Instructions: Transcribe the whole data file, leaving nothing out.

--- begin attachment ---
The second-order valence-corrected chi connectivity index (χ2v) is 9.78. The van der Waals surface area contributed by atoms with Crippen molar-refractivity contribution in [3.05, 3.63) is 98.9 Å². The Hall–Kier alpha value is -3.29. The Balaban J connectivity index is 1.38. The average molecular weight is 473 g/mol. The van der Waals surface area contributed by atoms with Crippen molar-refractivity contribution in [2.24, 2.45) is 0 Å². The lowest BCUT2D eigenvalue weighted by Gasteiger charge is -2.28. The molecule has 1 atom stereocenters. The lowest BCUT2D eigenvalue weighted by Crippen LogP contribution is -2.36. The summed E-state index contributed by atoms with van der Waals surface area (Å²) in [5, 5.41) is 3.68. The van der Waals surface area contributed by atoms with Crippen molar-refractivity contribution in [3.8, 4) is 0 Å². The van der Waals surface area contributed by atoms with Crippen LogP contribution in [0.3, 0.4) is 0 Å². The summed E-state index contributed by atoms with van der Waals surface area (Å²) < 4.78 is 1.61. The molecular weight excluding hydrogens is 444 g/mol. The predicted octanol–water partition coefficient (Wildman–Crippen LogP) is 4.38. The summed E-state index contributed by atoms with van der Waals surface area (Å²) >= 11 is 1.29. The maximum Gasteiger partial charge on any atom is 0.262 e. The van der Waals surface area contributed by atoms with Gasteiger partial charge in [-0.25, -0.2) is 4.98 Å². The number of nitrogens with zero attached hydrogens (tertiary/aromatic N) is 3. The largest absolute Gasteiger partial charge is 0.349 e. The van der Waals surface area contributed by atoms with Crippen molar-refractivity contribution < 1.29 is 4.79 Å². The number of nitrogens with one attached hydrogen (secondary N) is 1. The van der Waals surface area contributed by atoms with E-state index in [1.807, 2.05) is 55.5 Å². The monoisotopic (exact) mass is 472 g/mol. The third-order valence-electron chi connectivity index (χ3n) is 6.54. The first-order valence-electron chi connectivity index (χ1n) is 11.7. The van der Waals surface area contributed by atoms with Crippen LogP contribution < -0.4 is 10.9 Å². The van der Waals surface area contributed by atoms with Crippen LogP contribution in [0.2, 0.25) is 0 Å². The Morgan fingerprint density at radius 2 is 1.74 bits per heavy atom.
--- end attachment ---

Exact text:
The second-order valence-corrected chi connectivity index (χ2v) is 9.78. The van der Waals surface area contributed by atoms with Crippen molar-refractivity contribution in [3.05, 3.63) is 98.9 Å². The Hall–Kier alpha value is -3.29. The Balaban J connectivity index is 1.38. The average molecular weight is 473 g/mol. The van der Waals surface area contributed by atoms with Crippen molar-refractivity contribution in [2.24, 2.45) is 0 Å². The lowest BCUT2D eigenvalue weighted by Gasteiger charge is -2.28. The molecule has 1 atom stereocenters. The lowest BCUT2D eigenvalue weighted by Crippen LogP contribution is -2.36. The summed E-state index contributed by atoms with van der Waals surface area (Å²) in [5, 5.41) is 3.68. The van der Waals surface area contributed by atoms with Crippen molar-refractivity contribution in [3.8, 4) is 0 Å². The van der Waals surface area contributed by atoms with Crippen LogP contribution in [0.3, 0.4) is 0 Å². The summed E-state index contributed by atoms with van der Waals surface area (Å²) < 4.78 is 1.61. The molecular weight excluding hydrogens is 444 g/mol. The predicted octanol–water partition coefficient (Wildman–Crippen LogP) is 4.38. The summed E-state index contributed by atoms with van der Waals surface area (Å²) >= 11 is 1.29. The maximum Gasteiger partial charge on any atom is 0.262 e. The van der Waals surface area contributed by atoms with Gasteiger partial charge in [-0.25, -0.2) is 4.98 Å². The number of nitrogens with zero attached hydrogens (tertiary/aromatic N) is 3. The largest absolute Gasteiger partial charge is 0.349 e. The van der Waals surface area contributed by atoms with Crippen molar-refractivity contribution < 1.29 is 4.79 Å². The number of nitrogens with one attached hydrogen (secondary N) is 1. The van der Waals surface area contributed by atoms with E-state index in [1.807, 2.05) is 55.5 Å². The monoisotopic (exact) mass is 472 g/mol. The third-order valence-electron chi connectivity index (χ3n) is 6.54. The first-order valence-electron chi connectivity index (χ1n) is 11.7. The van der Waals surface area contributed by atoms with Crippen LogP contribution < -0.4 is 10.9 Å². The van der Waals surface area contributed by atoms with Crippen LogP contribution in [0.2, 0.25) is 0 Å². The Morgan fingerprint density at radius 2 is 1.74 bits per heavy atom.